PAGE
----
The Illustrated Canon of Chen Family Taijiquan

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A Continuation of Chen Family Taijiquan

Keep up the good writing. Allison Mitchell. How you can increase your height? Hey There. Why do they call it the Achilles heel? The fundamental principles for Chen style tai chi chuan are summarized as follows: [6] [34]. Historical forms refers to training methods that are described in traditional boxing manuals from Chen village [35] or through oral recollections or through verbal histories. Those routines were: [6]. In terms of weapons, the Chen clan writings described a variety of weapons including: spear, staff, swords, halberd, mace, sickles but the manual specifically describes training for spear, staff, broadsword and straight sword.

Silk Reeling

Pushhands as a means of training was not described in those historical manuals but rather it was described as a form of pair training. There are three main variants of Chen forms that are being practiced today. The concept of frames refer to the general width of stances and range of motion within the form. Each frame have their own distinctive lineage and training ideas. Both type of large frame are traced directly to the teachings of Chen Fake.

The large frame — old frame system of training consists of two forms. These two forms known as the basic of Chen-style Tai chi Quan. This system was first taught by Chen Fake in Beijing in There are 72 moves in the First Form and 42 moves in the Second Form. Due to this common lineage, there are similarities on stances even though more than fifty years separates the Yang training traditions and the form revealed by Chen Fake in Beijing.

The description of Yilu in Chen style parlance are: Movements are large and stretching, Footwork is brisk and steady, the body is naturally straight, the entire body controlled by internal energy. Erlu training starts after the student is proficient in performing Yilu. Yilu trains the student on the unique principles of Tai chi in contrast Erlu focus on fighting applications based on those principles. In appearance, the Erlu stances are shorter, the moves are faster and more explosive.

The intent is that each posture is training for a strike rather than on a grapple and the technique uses the energies of smaller and smaller circles. Zhu Tian Cai, who was a young man at the time, claims that they all started calling it "xin jia" new frame because it was adapted from classic old frame.

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The stances tend to be more compact in the goal of better mobility for fighting applications, while they still remain quite low. This form tends to emphasize manipulation, seizing and grappling qin na and a tight method of spiral winding for both long and shorter range striking. Zhu Tian Cai has commented that the xinjia new frame emphasises the silk reeling movements to help beginners more easily learn the internal principles in form and to make application more obvious in relation to the Old big frame forms.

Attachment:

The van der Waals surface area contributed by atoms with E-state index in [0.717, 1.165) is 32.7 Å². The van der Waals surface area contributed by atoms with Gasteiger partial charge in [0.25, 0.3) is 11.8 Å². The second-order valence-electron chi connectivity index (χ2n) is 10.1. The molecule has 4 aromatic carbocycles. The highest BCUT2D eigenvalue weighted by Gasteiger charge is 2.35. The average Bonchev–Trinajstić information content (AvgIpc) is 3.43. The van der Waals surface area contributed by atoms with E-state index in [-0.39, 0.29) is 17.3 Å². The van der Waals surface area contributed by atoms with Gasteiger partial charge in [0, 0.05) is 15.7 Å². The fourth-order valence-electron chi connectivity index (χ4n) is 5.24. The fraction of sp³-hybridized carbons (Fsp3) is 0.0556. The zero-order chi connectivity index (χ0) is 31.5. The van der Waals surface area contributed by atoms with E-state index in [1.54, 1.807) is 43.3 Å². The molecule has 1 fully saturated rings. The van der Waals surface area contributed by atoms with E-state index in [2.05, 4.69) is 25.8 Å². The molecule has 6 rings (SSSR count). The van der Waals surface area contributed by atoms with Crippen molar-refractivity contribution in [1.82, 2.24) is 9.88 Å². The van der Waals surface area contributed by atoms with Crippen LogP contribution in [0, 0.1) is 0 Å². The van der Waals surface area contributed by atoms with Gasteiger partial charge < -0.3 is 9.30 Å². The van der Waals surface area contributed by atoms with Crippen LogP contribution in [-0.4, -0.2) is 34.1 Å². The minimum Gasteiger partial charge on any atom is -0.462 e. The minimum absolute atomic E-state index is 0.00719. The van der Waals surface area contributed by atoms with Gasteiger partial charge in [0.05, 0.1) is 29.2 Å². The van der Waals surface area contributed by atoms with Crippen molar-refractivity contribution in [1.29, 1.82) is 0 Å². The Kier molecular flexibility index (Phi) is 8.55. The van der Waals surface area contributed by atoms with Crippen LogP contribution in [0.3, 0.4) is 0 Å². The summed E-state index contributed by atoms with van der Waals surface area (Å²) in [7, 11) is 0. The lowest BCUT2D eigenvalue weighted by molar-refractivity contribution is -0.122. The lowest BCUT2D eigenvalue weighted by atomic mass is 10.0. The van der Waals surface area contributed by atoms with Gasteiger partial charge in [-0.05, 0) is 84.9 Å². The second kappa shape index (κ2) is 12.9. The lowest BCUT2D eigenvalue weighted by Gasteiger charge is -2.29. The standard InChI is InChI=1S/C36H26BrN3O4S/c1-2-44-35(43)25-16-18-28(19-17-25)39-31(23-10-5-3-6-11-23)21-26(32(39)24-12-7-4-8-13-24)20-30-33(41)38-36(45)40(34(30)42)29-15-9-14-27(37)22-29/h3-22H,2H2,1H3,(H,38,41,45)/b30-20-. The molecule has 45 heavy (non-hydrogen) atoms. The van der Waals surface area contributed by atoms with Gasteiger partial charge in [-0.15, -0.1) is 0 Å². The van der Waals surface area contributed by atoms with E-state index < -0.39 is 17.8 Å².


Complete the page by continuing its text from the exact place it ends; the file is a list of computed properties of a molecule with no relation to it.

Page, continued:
It was also recounted that by the time of the cultural revolution, Chen Village was losing qualified teachers of Taijiquan, and the resident students who are now the more famous exponents of the style had not been taught much in the areas of tuishou push hand or martial application methods.

It was not until the return of Chen Zhaokui that these methods were covered in detail, over a series of visits. What some called "Xinjia", or Chen Zhaokui's form, was explicitly practiced with the purpose of developing tangible and effective martial arts methods and strengths.

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This is another reason it was said to be exciting for younger students. In Chen Village xin jia is traditionally learned only after lao jia. Like lao jia, xin jia consists of two routines, yi lu and er lu cannon fist. The new frame cannon fist is generally performed faster than the other empty hand forms, at the standardized speed its 83 movements finish in under 15 minutes.

DVD material has been made available in more recent times though authentic, public teaching is still hard to find. The reasons for this may be more to do with the nature of small frame tradition itself rather than any particular motivation of secrecy. Although it recently had the term "small frame" attached to it "xiao jia" was previously known as "xin jia" new frame.

Apparently the name change occurred to differentiate it from the new routines that Chen Fake created from big frame tradition's "old frame" routines in the s, which then became called "Xin Jia" by the young men of Chen Village. Even today some people confuse Chen Fake's altered routines from big frame tradition's "old frame" routines with small frame tradition and believe he revealed the secret teaching of small frame tradition as well.